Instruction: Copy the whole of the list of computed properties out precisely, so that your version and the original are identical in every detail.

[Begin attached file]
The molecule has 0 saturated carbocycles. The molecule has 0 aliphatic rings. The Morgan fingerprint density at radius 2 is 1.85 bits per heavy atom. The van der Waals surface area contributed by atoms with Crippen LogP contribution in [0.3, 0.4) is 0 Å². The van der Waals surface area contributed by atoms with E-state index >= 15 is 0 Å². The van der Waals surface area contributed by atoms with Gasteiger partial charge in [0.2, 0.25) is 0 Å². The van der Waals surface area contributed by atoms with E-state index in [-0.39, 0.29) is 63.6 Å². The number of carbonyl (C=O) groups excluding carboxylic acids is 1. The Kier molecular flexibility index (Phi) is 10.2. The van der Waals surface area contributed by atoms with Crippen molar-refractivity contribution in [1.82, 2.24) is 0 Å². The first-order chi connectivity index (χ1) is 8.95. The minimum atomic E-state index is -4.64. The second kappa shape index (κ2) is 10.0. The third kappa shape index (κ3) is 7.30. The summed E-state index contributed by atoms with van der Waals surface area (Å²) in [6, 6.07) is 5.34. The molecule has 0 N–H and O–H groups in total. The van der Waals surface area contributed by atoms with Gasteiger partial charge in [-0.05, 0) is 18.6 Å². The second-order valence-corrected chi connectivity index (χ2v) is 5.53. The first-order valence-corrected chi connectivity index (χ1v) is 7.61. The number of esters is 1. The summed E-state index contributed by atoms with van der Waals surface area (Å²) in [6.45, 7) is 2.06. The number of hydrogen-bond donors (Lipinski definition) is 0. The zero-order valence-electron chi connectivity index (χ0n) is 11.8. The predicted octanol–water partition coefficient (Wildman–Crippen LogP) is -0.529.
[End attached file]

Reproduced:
The molecule has 0 saturated carbocycles. The molecule has 0 aliphatic rings. The Morgan fingerprint density at radius 2 is 1.85 bits per heavy atom. The van der Waals surface area contributed by atoms with Crippen LogP contribution in [0.3, 0.4) is 0 Å². The van der Waals surface area contributed by atoms with E-state index >= 15 is 0 Å². The van der Waals surface area contributed by atoms with Gasteiger partial charge in [0.2, 0.25) is 0 Å². The van der Waals surface area contributed by atoms with E-state index in [-0.39, 0.29) is 63.6 Å². The number of carbonyl (C=O) groups excluding carboxylic acids is 1. The Kier molecular flexibility index (Phi) is 10.2. The van der Waals surface area contributed by atoms with Crippen molar-refractivity contribution in [1.82, 2.24) is 0 Å². The first-order chi connectivity index (χ1) is 8.95. The minimum atomic E-state index is -4.64. The second kappa shape index (κ2) is 10.0. The third kappa shape index (κ3) is 7.30. The summed E-state index contributed by atoms with van der Waals surface area (Å²) in [6, 6.07) is 5.34. The molecule has 0 N–H and O–H groups in total. The van der Waals surface area contributed by atoms with Gasteiger partial charge in [-0.05, 0) is 18.6 Å². The second-order valence-corrected chi connectivity index (χ2v) is 5.53. The first-order valence-corrected chi connectivity index (χ1v) is 7.61. The number of esters is 1. The summed E-state index contributed by atoms with van der Waals surface area (Å²) in [6.45, 7) is 2.06. The number of hydrogen-bond donors (Lipinski definition) is 0. The zero-order valence-electron chi connectivity index (χ0n) is 11.8. The predicted octanol–water partition coefficient (Wildman–Crippen LogP) is -0.529.